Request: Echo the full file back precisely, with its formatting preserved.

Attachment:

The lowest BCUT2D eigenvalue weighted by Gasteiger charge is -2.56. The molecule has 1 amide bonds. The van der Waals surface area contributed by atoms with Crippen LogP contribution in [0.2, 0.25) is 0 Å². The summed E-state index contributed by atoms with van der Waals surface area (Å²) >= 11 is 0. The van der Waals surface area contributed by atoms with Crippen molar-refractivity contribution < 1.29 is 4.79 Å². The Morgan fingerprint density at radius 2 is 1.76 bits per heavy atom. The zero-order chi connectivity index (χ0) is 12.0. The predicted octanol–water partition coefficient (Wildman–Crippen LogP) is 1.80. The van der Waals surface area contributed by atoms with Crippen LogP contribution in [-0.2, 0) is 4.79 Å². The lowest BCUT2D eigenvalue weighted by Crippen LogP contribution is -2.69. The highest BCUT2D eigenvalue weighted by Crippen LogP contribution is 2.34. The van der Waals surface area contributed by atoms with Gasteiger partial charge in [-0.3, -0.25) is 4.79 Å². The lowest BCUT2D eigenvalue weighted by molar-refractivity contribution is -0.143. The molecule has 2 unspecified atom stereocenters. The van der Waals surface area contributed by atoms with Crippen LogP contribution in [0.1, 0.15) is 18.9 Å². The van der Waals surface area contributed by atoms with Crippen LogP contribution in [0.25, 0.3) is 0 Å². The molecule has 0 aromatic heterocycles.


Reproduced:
The lowest BCUT2D eigenvalue weighted by Gasteiger charge is -2.56. The molecule has 1 amide bonds. The van der Waals surface area contributed by atoms with Crippen LogP contribution in [0.2, 0.25) is 0 Å². The summed E-state index contributed by atoms with van der Waals surface area (Å²) >= 11 is 0. The van der Waals surface area contributed by atoms with Crippen molar-refractivity contribution < 1.29 is 4.79 Å². The Morgan fingerprint density at radius 2 is 1.76 bits per heavy atom. The zero-order chi connectivity index (χ0) is 12.0. The predicted octanol–water partition coefficient (Wildman–Crippen LogP) is 1.80. The van der Waals surface area contributed by atoms with Crippen LogP contribution in [-0.2, 0) is 4.79 Å². The lowest BCUT2D eigenvalue weighted by Crippen LogP contribution is -2.69. The highest BCUT2D eigenvalue weighted by Crippen LogP contribution is 2.34. The van der Waals surface area contributed by atoms with Gasteiger partial charge in [-0.3, -0.25) is 4.79 Å². The lowest BCUT2D eigenvalue weighted by molar-refractivity contribution is -0.143. The molecule has 2 unspecified atom stereocenters. The van der Waals surface area contributed by atoms with Crippen LogP contribution in [0.1, 0.15) is 18.9 Å². The van der Waals surface area contributed by atoms with Crippen LogP contribution in [0.25, 0.3) is 0 Å². The molecule has 0 aromatic heterocycles.